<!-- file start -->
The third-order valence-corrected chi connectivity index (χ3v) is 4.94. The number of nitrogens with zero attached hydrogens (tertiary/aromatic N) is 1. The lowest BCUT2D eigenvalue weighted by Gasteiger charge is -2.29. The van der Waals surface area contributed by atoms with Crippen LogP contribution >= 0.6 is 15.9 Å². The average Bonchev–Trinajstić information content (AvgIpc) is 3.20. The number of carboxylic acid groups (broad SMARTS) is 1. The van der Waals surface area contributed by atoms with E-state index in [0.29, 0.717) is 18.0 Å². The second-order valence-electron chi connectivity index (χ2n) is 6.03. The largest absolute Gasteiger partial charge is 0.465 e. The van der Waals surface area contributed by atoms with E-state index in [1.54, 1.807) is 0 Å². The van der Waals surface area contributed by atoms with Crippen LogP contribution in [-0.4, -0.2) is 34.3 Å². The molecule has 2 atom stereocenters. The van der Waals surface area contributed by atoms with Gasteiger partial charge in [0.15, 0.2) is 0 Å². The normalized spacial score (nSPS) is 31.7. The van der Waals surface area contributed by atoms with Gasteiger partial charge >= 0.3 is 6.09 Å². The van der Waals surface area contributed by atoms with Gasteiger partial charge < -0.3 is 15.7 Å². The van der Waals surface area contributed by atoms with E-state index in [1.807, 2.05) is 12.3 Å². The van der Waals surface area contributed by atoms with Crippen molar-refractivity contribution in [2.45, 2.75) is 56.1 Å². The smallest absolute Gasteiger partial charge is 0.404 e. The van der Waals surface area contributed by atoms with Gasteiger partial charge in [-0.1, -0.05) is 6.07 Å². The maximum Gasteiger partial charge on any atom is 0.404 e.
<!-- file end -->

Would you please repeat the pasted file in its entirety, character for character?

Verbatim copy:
The third-order valence-corrected chi connectivity index (χ3v) is 4.94. The number of nitrogens with zero attached hydrogens (tertiary/aromatic N) is 1. The lowest BCUT2D eigenvalue weighted by Gasteiger charge is -2.29. The van der Waals surface area contributed by atoms with Crippen LogP contribution >= 0.6 is 15.9 Å². The average Bonchev–Trinajstić information content (AvgIpc) is 3.20. The number of carboxylic acid groups (broad SMARTS) is 1. The van der Waals surface area contributed by atoms with E-state index in [0.29, 0.717) is 18.0 Å². The second-order valence-electron chi connectivity index (χ2n) is 6.03. The largest absolute Gasteiger partial charge is 0.465 e. The van der Waals surface area contributed by atoms with E-state index in [1.54, 1.807) is 0 Å². The van der Waals surface area contributed by atoms with Crippen LogP contribution in [-0.4, -0.2) is 34.3 Å². The molecule has 2 atom stereocenters. The van der Waals surface area contributed by atoms with Gasteiger partial charge in [0.15, 0.2) is 0 Å². The normalized spacial score (nSPS) is 31.7. The van der Waals surface area contributed by atoms with Gasteiger partial charge >= 0.3 is 6.09 Å². The van der Waals surface area contributed by atoms with Gasteiger partial charge < -0.3 is 15.7 Å². The van der Waals surface area contributed by atoms with E-state index in [1.807, 2.05) is 12.3 Å². The van der Waals surface area contributed by atoms with Crippen molar-refractivity contribution in [2.45, 2.75) is 56.1 Å². The smallest absolute Gasteiger partial charge is 0.404 e. The van der Waals surface area contributed by atoms with Gasteiger partial charge in [-0.1, -0.05) is 6.07 Å². The maximum Gasteiger partial charge on any atom is 0.404 e.